Our Planning for a better life under the NDIS project team includes researchers from The University of Sydney, University of Canberra, Deakin University, and Flinders University, and partners from Orange Local Aboriginal Land Council and Northern Territory Disability Advocacy Service.
Professor John Gilroy
John is a Yuin man from the NSW South Coast and is a Professor of Indigenous health and disability, specialising primarily in disability studies. John has worked in disability and ageing research and community development with Aboriginal communities, government, and non-government stakeholders for most of his life. He is the first person to create Indigenous research methodologies in disability research. John is passionate about Aboriginal owned and driven research as means to influence policy. John has led many research projects in urban and rural/remote Aboriginal and Torres Strait Islander communities.
Dr Kim Bulkeley
Dr Kim Bulkeley is a senior lecturer at the University of Sydney, Faculty of Medicine Health. Kim coordinates the new interdisciplinary Disability and Participation Major, a member of the Centre for Disability Research and Policy, President of Disability SPOT and Co-Lead of the WHO Collaborating Centre for Strengthening Rehabilitation Capacity in Health Systems. Kim has a long history in the disability sector, working in front line roles, policy development and research for over 30 years. Kim is passionate about increasing access to high quality services and supports for people with disability, using mixed methods research approaches that engage directly with individuals, communities and stakeholders.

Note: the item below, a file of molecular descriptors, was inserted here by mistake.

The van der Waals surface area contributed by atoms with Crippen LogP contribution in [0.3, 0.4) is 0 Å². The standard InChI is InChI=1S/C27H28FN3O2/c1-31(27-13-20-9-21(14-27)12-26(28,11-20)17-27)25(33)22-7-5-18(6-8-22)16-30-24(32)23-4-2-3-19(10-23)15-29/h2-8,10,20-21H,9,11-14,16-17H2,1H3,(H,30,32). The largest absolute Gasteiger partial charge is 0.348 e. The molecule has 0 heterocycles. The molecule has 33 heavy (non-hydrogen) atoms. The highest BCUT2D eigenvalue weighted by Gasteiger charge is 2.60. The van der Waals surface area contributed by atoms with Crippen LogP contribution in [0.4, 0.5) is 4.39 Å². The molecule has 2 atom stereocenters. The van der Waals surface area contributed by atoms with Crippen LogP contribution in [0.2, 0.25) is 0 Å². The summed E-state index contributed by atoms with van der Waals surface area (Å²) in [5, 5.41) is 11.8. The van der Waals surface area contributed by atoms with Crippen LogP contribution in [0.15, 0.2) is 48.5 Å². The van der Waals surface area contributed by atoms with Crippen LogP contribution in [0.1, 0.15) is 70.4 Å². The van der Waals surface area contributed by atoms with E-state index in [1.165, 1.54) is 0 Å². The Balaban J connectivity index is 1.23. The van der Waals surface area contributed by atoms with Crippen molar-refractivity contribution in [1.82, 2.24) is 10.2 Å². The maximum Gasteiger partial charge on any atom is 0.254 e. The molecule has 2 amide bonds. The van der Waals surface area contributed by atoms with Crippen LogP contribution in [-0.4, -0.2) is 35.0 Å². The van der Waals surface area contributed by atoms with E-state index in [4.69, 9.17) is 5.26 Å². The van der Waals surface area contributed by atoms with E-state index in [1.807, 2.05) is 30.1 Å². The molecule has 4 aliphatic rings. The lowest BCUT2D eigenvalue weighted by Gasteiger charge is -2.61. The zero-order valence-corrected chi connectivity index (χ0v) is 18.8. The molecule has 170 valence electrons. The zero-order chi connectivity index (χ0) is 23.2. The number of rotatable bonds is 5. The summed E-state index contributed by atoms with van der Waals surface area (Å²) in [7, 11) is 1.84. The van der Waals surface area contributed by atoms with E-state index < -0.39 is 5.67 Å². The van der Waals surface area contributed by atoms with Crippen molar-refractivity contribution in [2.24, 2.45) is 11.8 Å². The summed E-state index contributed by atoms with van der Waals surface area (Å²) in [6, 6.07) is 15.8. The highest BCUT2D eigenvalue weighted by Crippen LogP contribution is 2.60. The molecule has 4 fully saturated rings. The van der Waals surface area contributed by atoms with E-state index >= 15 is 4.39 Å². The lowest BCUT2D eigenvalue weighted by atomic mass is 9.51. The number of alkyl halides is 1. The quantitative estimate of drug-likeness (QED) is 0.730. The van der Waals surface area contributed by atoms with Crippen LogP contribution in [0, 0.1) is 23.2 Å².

Professor Michelle Lincoln
Professor Michelle Lincoln is the Executive Dean of the Faculty of Health, The University of Canberra. Michelle is focused on promoting the role and impact of health and sport professionals on the lives of clients, patients and communities. Her second focus is on the preparation of the future allied health, nursing, midwifery, public health and sport workforce. This is reflected in both her leadership of the Faculty and her research. Michelle writes and researches in the areas of allied health service delivery and workforce particularly in rural, remote and Indigenous communities. Most recently her work has developed evidence for innovative allied health service delivery models in rural areas as well as strategies for retaining allied health professionals.
Professor Angela Dew
Professor Angela Dew, PhD is a sociologist with over 40 years’ experience in the Australian disability sector. Angela is Discipline Lead and Professor of Disability and Inclusion at Deakin University, Melbourne. Her research and teaching relates to understanding the intersections impacting on the lives of people with disability due to a range of complex support needs including people from Aboriginal and Torres Strait Islander backgrounds, people from culturally and linguistically diverse backgrounds, and those living in rural and remote geographic areas. Angela uses co-designed qualitative and arts-based methods within an integrated knowledge translation framework to create practical solutions that can be tailored to individuals and local communities.